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Kevin O'Flaherty

This article is the last a series of nine articles explaining the Eight Goals of a Good Estate Plan.  In this Article we will explain how to use Life Estates and Irrevocable Trusts to make yourself eligible for Medicaid assistance for long-term care without losing your assets and to prevent Medicaid from seizing your assets upon your death.

Assisted living care can be extremely expensive.  Fortunately, if you qualify for Medicaid, the government will foot the bill for this care.  Unfortunately, in order to qualify for Medicaid, you must show that you have already expended most or all of your assets.  You cannot qualify for Medicaid unless you have less than $14,400.00 in countable resources.

In addition, if your estate has remaining assets at the time of your death, the government has the right to seize those assets to pay for you end-of-life care, preventing them from transferring to your loved ones.

5 Year Look-Back Period

Gifts made within five years prior to applying for Medicaid nursing home assistance will disqualify you for Medicaid benefits for a certain period of time depending on the size of the gift.  In addition, any such gifts may be reversed after you pass, allowing the government to seize the assets despite the gift.

Life Estate Deeds and Irrevocable Living Trusts

Life Estate Deeds and Irrevocable Living Trusts can be used to (1) qualify for Medicaid assistance while still preserving your assets; and (2) pass your remaining assets to your loved ones without them being subject to a Medicaid Lien.

Life Estates

As we discussed in last week’s article, 8 Estate Planning Goals: How to Protect Assets from Creditors, in order to create a Life Estate in a piece of real estate, you must change the deed to your property in order to give someone else (usually a family member), called a Remainderman, the right to possess the property after you pass away, while you retain the right to possess the property during your lifetime.

Unlike a Revocable Living Trust, once you transfer your property to a Life Estate you will no longer have the right to change this arrangement without the consent of the Remainderman.   This includes selling the property, encumbering the property with loans, or selecting a different person to inherit the property.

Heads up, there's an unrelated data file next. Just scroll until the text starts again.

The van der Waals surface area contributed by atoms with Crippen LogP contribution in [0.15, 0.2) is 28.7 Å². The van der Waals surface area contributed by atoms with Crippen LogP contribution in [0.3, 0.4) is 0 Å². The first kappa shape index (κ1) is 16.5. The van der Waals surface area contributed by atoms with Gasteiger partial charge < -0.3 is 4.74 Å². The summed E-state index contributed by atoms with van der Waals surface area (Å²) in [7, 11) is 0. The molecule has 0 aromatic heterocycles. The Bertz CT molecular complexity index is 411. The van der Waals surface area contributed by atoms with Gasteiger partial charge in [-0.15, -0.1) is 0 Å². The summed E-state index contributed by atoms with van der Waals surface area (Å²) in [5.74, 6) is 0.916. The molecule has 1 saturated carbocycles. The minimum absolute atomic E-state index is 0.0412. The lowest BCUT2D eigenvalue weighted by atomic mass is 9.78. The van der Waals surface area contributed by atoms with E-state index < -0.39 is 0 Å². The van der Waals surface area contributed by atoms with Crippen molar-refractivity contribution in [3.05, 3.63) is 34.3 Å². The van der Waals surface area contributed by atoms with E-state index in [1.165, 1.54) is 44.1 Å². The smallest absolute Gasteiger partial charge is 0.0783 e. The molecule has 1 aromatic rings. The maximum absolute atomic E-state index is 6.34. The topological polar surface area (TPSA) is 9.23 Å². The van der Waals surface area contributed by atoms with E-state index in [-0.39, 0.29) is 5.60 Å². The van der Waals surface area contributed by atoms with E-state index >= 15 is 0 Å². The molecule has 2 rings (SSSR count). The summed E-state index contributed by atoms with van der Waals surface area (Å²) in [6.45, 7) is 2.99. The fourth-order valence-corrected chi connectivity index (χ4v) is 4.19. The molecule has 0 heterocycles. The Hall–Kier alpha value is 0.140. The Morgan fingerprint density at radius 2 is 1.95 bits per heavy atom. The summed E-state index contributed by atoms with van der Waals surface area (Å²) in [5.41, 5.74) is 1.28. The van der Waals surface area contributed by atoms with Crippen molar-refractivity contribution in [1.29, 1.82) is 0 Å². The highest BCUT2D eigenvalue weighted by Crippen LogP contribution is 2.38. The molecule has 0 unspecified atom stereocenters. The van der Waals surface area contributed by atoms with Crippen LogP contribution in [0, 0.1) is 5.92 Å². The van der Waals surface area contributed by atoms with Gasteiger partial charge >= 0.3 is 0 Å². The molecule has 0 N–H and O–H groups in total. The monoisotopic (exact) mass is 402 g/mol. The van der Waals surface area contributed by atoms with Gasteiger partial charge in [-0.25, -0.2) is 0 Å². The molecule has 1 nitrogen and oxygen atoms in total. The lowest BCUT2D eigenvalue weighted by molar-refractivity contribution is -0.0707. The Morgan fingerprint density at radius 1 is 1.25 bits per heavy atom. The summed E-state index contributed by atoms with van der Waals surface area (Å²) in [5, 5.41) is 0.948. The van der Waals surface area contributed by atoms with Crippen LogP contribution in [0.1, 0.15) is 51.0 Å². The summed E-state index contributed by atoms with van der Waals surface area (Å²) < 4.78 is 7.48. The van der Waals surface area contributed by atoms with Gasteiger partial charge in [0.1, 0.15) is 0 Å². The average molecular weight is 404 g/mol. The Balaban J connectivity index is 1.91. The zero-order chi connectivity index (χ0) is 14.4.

So long as the Life Estate Deed is executed more than five years prior to applying for nursing home Medicaid benefits, the real estate will not qualify as an asset for the purpose of calculating your Medicaid eligibility.  Nor will the asset be subject to a Medicaid Lien after you pass.  Life Estate Deeds are a great way to keep the family home in the family, while retaining your right to live there for the remainder of your life.

Irrevocable Trusts

Using Irrevocable Trusts, also known as Medicaid Trusts, you can transfer assets out of your estate for Medicaid purposes while still retaining some benefit of the assets.  In order to be effective, you must name someone other than yourself as trustee.  You will be able to continue to receive income from the trust, but you will no longer have access to the principal.  So long as the trust is created and funded prior to the five-year look-back period, the assets in the trust will not count against you when determining your Medicaid eligibility, and will not be subject to Medicaid liens upon your death.

Life Estate Deeds vs. Irrevocable Trusts

  • A Life Estate Deed is less expensive to establish than an Irrevocable Trust;
  • If property held by a Life Estate Deed is sold during your lifetime, the proceeds of the sale must be used to satisfy your medicaid debt.  The proceeds of the sale of property held in an Irrevocable Trust may be kept in the trust and will not be subject to Medicaid.
  • If the property held by a Life Estate Deed is rented during your lifetime, the net profit from the rental must be paid to Medicaid.  This is not the case for an Irrevocable Trust.
  • Life Estate Deeds only apply to real estate.  Irrevocable Trusts can house nearly any sort of asset.
Disclaimer: The information provided on this blog is intended for general informational purposes only and should not be construed as legal advice on any subject matter. This information is not intended to create, and receipt or viewing does not constitute an attorney-client relationship. Each individual's legal needs are unique, and these materials may not be applicable to your legal situation. Always seek the advice of a competent attorney with any questions you may have regarding a legal issue. Do not disregard professional legal advice or delay in seeking it because of something you have read on this blog.


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